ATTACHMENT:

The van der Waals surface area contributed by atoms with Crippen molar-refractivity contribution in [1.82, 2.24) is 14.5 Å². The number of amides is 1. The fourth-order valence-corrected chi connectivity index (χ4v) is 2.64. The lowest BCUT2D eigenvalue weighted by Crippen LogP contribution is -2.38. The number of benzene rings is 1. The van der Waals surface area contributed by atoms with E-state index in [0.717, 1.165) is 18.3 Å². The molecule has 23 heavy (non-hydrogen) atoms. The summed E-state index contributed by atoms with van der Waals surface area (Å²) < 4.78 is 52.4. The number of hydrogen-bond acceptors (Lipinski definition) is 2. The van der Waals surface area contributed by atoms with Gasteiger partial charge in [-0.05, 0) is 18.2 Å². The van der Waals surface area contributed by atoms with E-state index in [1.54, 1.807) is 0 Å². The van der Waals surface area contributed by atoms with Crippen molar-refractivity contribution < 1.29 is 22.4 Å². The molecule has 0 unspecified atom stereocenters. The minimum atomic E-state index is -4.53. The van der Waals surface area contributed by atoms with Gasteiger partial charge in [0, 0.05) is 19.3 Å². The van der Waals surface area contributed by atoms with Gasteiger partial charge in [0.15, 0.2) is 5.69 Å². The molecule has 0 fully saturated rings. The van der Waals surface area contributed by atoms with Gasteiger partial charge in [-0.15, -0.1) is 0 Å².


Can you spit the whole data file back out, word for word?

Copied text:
The van der Waals surface area contributed by atoms with Crippen molar-refractivity contribution in [1.82, 2.24) is 14.5 Å². The number of amides is 1. The fourth-order valence-corrected chi connectivity index (χ4v) is 2.64. The lowest BCUT2D eigenvalue weighted by Crippen LogP contribution is -2.38. The number of benzene rings is 1. The van der Waals surface area contributed by atoms with E-state index in [0.717, 1.165) is 18.3 Å². The molecule has 23 heavy (non-hydrogen) atoms. The summed E-state index contributed by atoms with van der Waals surface area (Å²) < 4.78 is 52.4. The number of hydrogen-bond acceptors (Lipinski definition) is 2. The van der Waals surface area contributed by atoms with Gasteiger partial charge in [-0.05, 0) is 18.2 Å². The van der Waals surface area contributed by atoms with E-state index in [1.54, 1.807) is 0 Å². The van der Waals surface area contributed by atoms with Crippen molar-refractivity contribution < 1.29 is 22.4 Å². The molecule has 0 unspecified atom stereocenters. The minimum atomic E-state index is -4.53. The van der Waals surface area contributed by atoms with Gasteiger partial charge in [0, 0.05) is 19.3 Å². The van der Waals surface area contributed by atoms with Gasteiger partial charge in [0.15, 0.2) is 5.69 Å². The molecule has 0 fully saturated rings. The van der Waals surface area contributed by atoms with Gasteiger partial charge in [-0.15, -0.1) is 0 Å².